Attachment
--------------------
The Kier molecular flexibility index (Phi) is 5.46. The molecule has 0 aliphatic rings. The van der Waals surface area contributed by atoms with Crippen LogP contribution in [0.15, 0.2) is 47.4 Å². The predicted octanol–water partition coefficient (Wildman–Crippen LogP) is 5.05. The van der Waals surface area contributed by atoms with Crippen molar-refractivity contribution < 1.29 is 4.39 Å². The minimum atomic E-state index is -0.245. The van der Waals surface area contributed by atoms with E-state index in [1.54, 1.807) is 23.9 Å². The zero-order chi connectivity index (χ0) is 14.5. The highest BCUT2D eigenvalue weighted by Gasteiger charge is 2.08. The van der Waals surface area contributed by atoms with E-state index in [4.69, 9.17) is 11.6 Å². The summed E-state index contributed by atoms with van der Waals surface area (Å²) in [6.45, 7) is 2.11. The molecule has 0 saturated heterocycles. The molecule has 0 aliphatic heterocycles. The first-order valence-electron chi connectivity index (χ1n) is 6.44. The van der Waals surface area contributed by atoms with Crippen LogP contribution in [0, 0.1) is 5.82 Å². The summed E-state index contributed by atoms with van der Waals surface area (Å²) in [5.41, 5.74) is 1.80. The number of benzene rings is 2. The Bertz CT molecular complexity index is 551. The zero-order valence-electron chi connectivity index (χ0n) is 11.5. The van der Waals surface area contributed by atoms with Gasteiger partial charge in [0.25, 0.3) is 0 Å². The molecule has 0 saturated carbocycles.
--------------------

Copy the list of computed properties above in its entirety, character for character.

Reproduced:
The Kier molecular flexibility index (Phi) is 5.46. The molecule has 0 aliphatic rings. The van der Waals surface area contributed by atoms with Crippen LogP contribution in [0.15, 0.2) is 47.4 Å². The predicted octanol–water partition coefficient (Wildman–Crippen LogP) is 5.05. The van der Waals surface area contributed by atoms with Crippen molar-refractivity contribution < 1.29 is 4.39 Å². The minimum atomic E-state index is -0.245. The van der Waals surface area contributed by atoms with E-state index in [1.54, 1.807) is 23.9 Å². The zero-order chi connectivity index (χ0) is 14.5. The highest BCUT2D eigenvalue weighted by Gasteiger charge is 2.08. The van der Waals surface area contributed by atoms with E-state index in [4.69, 9.17) is 11.6 Å². The summed E-state index contributed by atoms with van der Waals surface area (Å²) in [6.45, 7) is 2.11. The molecule has 0 saturated heterocycles. The molecule has 0 aliphatic heterocycles. The first-order valence-electron chi connectivity index (χ1n) is 6.44. The van der Waals surface area contributed by atoms with Crippen LogP contribution in [0, 0.1) is 5.82 Å². The summed E-state index contributed by atoms with van der Waals surface area (Å²) in [5.41, 5.74) is 1.80. The number of benzene rings is 2. The Bertz CT molecular complexity index is 551. The zero-order valence-electron chi connectivity index (χ0n) is 11.5. The van der Waals surface area contributed by atoms with Gasteiger partial charge in [0.25, 0.3) is 0 Å². The molecule has 0 saturated carbocycles.